I barely remember it all now, just details that leap out to me when I think of him sometimes. You know, important things that you think are small when you're in the It, but in hindsight turn out to be the Everything.
I remember the night I met him. It was early April 2004. I was 18. He was 22. He walked in with his friend who was visiting my room mate. I was annoyed and didn't want company. Then we locked eyes. He was the physical manifestation of the boy of my dreams. He hopped up on my bed like he'd known me my whole life and told me his name in the cocky, nonchalant way the handsome ones tend to do. I blushed and smiled, but my eyes never left his. He was mine and we knew it. Everyone in the room saw the change that came over us.
We were going to Be.
From that day forward we were inseparable in Spirit and physical proximity.
The feeling was pure. It was cutting. It made me realize I was truly alive. He was beautiful and kind and tall and intelligent and hailed from New York. He spoke the same language as me. We didn't need words. It was understood.
We would spend hours marveling at the contrasts in our skins: mine was a richly dark mahogany next to his olive shot through with coppers and golds. He'd raptly watch me play violin in his t-shirts on lazy Saturday mornings turned into afternoons. He held my hand tightly everywhere we went, even while he was driving. He thought I was the most lovely girl he'd ever known and told anyone that who would listen.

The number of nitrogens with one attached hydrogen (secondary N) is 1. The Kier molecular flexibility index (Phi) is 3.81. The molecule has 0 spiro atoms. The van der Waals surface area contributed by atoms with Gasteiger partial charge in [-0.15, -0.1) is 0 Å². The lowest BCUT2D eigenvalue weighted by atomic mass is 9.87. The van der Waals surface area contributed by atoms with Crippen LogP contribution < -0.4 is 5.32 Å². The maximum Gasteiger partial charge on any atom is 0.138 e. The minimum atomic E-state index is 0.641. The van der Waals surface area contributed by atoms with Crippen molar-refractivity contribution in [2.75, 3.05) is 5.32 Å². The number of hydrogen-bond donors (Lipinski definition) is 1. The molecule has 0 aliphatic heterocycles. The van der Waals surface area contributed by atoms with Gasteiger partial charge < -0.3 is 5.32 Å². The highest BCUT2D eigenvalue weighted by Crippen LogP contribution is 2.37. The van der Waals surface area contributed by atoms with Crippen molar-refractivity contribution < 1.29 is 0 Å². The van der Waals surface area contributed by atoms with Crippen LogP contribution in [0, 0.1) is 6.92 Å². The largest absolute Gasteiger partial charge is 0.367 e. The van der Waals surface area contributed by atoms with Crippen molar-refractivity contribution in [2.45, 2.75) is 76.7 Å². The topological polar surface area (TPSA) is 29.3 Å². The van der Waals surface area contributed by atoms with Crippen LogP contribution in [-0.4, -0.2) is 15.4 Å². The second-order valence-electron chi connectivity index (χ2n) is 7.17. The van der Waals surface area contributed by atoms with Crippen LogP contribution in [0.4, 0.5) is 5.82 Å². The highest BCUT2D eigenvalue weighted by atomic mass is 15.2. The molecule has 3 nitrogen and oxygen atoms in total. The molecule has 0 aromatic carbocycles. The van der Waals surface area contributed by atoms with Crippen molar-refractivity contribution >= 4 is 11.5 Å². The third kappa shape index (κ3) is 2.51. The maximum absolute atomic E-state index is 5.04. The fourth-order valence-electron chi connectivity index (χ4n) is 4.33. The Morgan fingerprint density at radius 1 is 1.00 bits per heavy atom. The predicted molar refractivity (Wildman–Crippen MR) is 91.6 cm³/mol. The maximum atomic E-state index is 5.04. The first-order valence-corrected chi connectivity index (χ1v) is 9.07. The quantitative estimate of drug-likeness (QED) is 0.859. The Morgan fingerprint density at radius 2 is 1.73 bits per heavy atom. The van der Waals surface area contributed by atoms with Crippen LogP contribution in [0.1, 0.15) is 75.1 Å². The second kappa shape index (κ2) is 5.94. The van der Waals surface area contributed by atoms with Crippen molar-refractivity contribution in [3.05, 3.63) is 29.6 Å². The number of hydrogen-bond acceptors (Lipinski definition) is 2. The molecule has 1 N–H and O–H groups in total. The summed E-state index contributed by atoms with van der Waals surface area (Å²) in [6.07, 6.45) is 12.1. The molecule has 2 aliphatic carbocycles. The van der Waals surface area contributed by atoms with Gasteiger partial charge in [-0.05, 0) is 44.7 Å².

He was the only man who has ever stood up and battled for me against those whom I felt defenseless. He was the first man to send me flowers - pink roses often and just because. He was tone deaf and had no rhythm but loved music I think sometimes even more than me. He wrote me letters and poetry and talked me to sleep every night that first summer when I was away from him.
He taught me to love non-fiction books and chess and documentaries and the power of sitting with someone in Silence. He spoiled me. He grounded me. He was one of the best friends I'll ever have. He taught me what love is. He taught me how to love myself. He saved my life.
He was a romantic. He was strong. He was humble. He was quiet. He was a good Cancer. He loved me more than anyone he had ever known before in this life. He made sure everyone knew that, especially me.
Love became a tangible entity and wafted off of our skin like perfume. It was Spring when we met, and those warm months turned into hot months then cold then warm again. With him I took my first steps into womanhood. It seemed that the sun rose every morning just for us. Everyday was an adventure. Everything seemed be covered in sunshine and rose petals. He was my drug. I finally understood why civilizations rise and fall all in the name of that emotion.
Women stared at him when we were together, but he always stared at me. He imprinted into every groove and curve of my body. He taught me that physical love and emotional love and spiritual love combine to make pleasure Infinitely.
His dad was German and his mom was Haitian. Quite the interesting combination. He had the temper of the half-island country and the predisposition for cruelty of the white man. That didn't come out until the end when we were trying our best to break each other's hearts.
My friends liked him for me until when a couple years in they began to notice my weight fluctuating based on the state of my relationship-thin for bad, chubby for happy. I was an average size to skinny the last year of our relationship. To this day, I only wear stretch jeans, a habit I picked up during that year.